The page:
New Panama Canal Gets Dutch Made Lock Gates
On Sunday June 26th 2016, in front of many locals and heads of state, the Chinese-owned mega vessel Cosco Shipping Panama made her passage through the Dutch made lock gates of the newly expanded Panama Canal. The 48 meter wide and 300 meter long ship of the New Panamax class, navigated the new canal with its 9,000 cargo containers.
Image: IV-Groep / Panama Canal Authority
The expansion of the Panama Canal took 10 years and has a € 7 billion price tag. It took 4.5 million cubic meters of concrete (almost 2,000 Olympic-sized swimming pools) to double the width of the 81 kilometer long canal.
By doubling the width and adding new larger locks, the new Panama Canal allows for ships to carry three times more cargo than previously possible.
Using the passage will shorten the trip from the Pacific Ocean to the Atlantic Ocean, and vice-versa, by two weeks.
Lock gates made in Holland
One of the most important parts of the canal are the Dutch made lock gates. The Netherlands’ engineering company IV-Groep was one of the companies who build and supervised the construction of the 57 meter wide, 30 meter high and 10 meter thick gates. Over the full 81 kilometers, 16 of these concrete doors were built.
IV-Groep project supervisor Léon Tuunter: ‘It was a challenge how to deal with the water load and also making the gates earthquake proof.’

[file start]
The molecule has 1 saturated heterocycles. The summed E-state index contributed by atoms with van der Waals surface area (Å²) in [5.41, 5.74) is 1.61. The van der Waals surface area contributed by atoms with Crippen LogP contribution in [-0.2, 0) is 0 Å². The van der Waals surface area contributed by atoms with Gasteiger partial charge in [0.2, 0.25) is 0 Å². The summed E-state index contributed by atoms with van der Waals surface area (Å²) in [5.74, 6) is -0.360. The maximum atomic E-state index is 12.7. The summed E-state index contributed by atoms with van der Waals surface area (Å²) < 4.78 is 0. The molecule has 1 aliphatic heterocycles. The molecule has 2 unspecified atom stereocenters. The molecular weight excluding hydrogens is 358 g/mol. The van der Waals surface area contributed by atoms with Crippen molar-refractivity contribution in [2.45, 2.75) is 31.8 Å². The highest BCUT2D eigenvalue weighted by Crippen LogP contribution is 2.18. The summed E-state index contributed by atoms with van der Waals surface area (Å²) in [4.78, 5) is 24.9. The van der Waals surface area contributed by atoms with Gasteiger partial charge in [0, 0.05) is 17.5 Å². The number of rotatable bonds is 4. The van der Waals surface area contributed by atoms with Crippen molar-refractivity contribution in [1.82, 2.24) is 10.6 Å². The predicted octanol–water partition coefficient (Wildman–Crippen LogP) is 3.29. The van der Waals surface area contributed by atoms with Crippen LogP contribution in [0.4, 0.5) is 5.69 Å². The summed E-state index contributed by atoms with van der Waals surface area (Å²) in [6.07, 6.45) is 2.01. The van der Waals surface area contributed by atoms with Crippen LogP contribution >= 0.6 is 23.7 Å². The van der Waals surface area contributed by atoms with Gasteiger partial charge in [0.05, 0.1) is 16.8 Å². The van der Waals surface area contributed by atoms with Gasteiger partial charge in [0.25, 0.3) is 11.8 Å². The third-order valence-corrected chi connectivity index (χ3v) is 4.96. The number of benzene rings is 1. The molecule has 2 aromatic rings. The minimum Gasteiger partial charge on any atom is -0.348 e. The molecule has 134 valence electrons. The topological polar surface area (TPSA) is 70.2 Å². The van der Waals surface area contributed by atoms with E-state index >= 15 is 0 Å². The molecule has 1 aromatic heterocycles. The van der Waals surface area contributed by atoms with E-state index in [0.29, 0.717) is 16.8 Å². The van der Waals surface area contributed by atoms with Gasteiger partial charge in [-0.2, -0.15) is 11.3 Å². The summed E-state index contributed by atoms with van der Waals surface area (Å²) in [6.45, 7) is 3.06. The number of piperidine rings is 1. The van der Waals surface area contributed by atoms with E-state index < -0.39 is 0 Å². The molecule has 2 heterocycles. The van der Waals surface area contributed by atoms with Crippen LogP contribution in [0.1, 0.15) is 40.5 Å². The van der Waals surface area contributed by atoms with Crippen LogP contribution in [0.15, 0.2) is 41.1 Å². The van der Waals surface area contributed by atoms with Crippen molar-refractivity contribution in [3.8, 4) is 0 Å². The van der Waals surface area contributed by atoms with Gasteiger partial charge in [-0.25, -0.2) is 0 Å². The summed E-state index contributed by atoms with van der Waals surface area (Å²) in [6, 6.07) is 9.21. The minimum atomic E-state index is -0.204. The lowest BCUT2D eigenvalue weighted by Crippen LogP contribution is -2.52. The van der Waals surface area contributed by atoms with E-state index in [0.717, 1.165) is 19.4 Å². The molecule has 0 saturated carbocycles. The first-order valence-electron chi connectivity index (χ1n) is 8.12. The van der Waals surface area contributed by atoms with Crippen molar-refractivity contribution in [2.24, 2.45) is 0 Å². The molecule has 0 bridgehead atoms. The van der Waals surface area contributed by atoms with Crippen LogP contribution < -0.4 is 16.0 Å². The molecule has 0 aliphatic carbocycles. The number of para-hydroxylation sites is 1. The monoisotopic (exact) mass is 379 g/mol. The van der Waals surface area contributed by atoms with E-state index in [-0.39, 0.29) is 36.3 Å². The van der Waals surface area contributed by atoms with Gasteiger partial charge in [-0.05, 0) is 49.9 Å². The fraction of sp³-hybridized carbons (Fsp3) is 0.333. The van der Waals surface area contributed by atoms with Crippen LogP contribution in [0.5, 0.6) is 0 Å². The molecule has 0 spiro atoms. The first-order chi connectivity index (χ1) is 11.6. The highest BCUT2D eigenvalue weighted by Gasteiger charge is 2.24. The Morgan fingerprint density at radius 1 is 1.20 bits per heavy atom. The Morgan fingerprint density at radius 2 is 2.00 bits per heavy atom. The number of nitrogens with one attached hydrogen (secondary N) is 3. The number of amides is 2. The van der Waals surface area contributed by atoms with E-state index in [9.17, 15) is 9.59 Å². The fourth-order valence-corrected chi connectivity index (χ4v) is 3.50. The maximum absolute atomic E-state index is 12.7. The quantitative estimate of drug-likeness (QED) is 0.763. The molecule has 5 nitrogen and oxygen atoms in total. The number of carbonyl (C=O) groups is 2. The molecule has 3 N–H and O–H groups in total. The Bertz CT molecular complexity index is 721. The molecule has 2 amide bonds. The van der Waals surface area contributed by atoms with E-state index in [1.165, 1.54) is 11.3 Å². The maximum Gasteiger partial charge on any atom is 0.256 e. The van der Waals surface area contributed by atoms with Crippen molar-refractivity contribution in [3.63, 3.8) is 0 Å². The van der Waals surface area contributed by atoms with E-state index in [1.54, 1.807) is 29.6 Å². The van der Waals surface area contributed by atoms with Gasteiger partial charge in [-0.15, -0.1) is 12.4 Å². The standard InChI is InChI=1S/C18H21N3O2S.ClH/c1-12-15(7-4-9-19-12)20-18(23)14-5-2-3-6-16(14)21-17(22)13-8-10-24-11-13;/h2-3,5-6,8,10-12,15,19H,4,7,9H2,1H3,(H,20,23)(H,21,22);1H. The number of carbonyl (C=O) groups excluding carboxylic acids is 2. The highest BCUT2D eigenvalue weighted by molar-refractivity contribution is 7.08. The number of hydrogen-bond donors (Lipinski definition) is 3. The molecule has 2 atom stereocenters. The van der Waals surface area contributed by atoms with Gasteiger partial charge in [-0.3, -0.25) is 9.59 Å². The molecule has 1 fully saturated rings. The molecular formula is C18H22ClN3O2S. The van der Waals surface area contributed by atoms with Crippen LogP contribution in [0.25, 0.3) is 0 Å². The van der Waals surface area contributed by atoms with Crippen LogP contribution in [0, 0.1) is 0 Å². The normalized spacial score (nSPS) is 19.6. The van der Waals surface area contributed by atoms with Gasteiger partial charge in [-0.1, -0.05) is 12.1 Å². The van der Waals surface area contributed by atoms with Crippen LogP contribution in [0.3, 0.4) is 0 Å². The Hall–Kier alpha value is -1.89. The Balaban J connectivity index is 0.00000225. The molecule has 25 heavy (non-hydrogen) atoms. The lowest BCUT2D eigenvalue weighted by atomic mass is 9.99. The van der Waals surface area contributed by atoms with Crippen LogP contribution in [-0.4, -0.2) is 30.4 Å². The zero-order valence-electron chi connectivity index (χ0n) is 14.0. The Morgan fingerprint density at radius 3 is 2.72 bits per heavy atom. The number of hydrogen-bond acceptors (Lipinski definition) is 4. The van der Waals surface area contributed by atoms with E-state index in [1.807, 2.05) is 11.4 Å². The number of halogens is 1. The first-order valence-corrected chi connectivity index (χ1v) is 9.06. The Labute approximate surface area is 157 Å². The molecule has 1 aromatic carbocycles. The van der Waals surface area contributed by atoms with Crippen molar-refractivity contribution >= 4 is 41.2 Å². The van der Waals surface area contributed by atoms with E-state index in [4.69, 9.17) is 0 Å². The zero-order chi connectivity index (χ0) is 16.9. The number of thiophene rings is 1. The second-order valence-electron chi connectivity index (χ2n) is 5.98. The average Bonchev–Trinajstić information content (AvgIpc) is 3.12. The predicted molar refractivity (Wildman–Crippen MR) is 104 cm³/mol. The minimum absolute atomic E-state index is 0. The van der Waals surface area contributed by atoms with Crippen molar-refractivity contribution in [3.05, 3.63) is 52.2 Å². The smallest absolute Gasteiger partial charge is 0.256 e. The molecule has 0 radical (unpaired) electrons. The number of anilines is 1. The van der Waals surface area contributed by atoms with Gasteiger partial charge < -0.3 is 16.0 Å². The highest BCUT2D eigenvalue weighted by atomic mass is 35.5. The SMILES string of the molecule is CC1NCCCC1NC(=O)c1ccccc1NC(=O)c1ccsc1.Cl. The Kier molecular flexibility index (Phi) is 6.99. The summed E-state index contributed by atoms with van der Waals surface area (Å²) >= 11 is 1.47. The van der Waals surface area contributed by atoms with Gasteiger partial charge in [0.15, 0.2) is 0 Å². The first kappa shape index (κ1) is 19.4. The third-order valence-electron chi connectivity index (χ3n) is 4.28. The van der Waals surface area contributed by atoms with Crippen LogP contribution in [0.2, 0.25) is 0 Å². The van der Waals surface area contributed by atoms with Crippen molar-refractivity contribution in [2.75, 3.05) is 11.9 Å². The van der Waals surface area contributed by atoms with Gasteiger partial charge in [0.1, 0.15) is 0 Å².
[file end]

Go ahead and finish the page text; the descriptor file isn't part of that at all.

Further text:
The doors were constructed in Italy and took 8,000 workers on location in Panama to build the concrete structures for the doors.
Strong in maritime niches
There are more maritime companies from the Netherlands taking part in the construction of the Panama Canal. Dutch engineers, Royal Boskalis, are generating islands around the sea way.
Says, Dutch deputy Prime-Minister, Lodewijk Asscher, ‘the Netherlands is strong in maritime niches like shipbuilding, engineering companies, and dredging.’
Opened in 1914, the Panama Canal stretches 81 kilometers and connects the Atlantic Ocean with the Pacific Ocean. It is one of most important waterways in the world, used by giant ships sometimes carrying up to 13,000 containers. On average 35 vessels use the canal each day. Five percent of the world’s maritime trade use the passage.
Since the beginning of this millennium, the canal has generated € 9 billion in direct income for the Central American country of Panama, around 40% of its GDP.
The canal authorities hope that by expanding the waterway, it will better compete with the Suez Canal. They also hope to tap into new markets, like the natural gas shipments between the United States and Asia.